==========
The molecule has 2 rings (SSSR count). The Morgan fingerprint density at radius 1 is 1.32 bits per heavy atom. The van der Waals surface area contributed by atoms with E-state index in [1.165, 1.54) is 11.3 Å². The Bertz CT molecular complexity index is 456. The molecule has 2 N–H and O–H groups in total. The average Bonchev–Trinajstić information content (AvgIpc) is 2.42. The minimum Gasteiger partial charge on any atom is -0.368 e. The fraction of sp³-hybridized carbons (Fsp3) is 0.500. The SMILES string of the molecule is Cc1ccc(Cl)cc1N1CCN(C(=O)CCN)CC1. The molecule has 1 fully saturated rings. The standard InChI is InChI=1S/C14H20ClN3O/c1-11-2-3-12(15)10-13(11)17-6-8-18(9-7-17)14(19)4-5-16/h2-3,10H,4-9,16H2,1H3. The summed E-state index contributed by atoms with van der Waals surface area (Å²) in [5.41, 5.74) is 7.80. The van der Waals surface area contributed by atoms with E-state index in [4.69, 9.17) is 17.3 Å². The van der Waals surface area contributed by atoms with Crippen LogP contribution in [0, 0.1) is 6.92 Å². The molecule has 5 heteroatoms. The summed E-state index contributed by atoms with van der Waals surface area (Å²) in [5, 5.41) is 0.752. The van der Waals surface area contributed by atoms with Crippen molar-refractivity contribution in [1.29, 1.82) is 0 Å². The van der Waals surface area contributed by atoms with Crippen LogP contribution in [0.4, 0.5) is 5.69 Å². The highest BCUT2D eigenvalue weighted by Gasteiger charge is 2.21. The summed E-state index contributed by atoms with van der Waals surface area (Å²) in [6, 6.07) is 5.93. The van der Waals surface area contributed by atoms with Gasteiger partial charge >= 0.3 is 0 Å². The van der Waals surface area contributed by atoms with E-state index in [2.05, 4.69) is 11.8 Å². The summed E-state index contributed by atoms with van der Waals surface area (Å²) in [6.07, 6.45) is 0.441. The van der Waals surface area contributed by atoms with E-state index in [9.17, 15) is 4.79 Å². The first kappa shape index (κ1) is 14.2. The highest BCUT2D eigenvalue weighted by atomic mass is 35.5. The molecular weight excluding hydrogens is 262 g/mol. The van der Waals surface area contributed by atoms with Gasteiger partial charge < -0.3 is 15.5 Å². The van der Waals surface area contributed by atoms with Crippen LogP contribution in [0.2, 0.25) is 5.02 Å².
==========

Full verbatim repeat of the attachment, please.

The molecule has 2 rings (SSSR count). The Morgan fingerprint density at radius 1 is 1.32 bits per heavy atom. The van der Waals surface area contributed by atoms with E-state index in [1.165, 1.54) is 11.3 Å². The Bertz CT molecular complexity index is 456. The molecule has 2 N–H and O–H groups in total. The average Bonchev–Trinajstić information content (AvgIpc) is 2.42. The minimum Gasteiger partial charge on any atom is -0.368 e. The fraction of sp³-hybridized carbons (Fsp3) is 0.500. The SMILES string of the molecule is Cc1ccc(Cl)cc1N1CCN(C(=O)CCN)CC1. The molecule has 1 fully saturated rings. The standard InChI is InChI=1S/C14H20ClN3O/c1-11-2-3-12(15)10-13(11)17-6-8-18(9-7-17)14(19)4-5-16/h2-3,10H,4-9,16H2,1H3. The summed E-state index contributed by atoms with van der Waals surface area (Å²) in [5.41, 5.74) is 7.80. The van der Waals surface area contributed by atoms with E-state index in [4.69, 9.17) is 17.3 Å². The van der Waals surface area contributed by atoms with Crippen LogP contribution in [0, 0.1) is 6.92 Å². The molecule has 5 heteroatoms. The summed E-state index contributed by atoms with van der Waals surface area (Å²) in [5, 5.41) is 0.752. The van der Waals surface area contributed by atoms with Crippen molar-refractivity contribution in [1.29, 1.82) is 0 Å². The van der Waals surface area contributed by atoms with Crippen LogP contribution in [0.4, 0.5) is 5.69 Å². The highest BCUT2D eigenvalue weighted by Gasteiger charge is 2.21. The summed E-state index contributed by atoms with van der Waals surface area (Å²) in [6, 6.07) is 5.93. The van der Waals surface area contributed by atoms with Gasteiger partial charge >= 0.3 is 0 Å². The van der Waals surface area contributed by atoms with E-state index in [2.05, 4.69) is 11.8 Å². The summed E-state index contributed by atoms with van der Waals surface area (Å²) in [6.07, 6.45) is 0.441. The van der Waals surface area contributed by atoms with E-state index in [9.17, 15) is 4.79 Å². The first kappa shape index (κ1) is 14.2. The highest BCUT2D eigenvalue weighted by atomic mass is 35.5. The molecular weight excluding hydrogens is 262 g/mol. The van der Waals surface area contributed by atoms with Gasteiger partial charge < -0.3 is 15.5 Å². The van der Waals surface area contributed by atoms with Crippen LogP contribution in [0.2, 0.25) is 5.02 Å².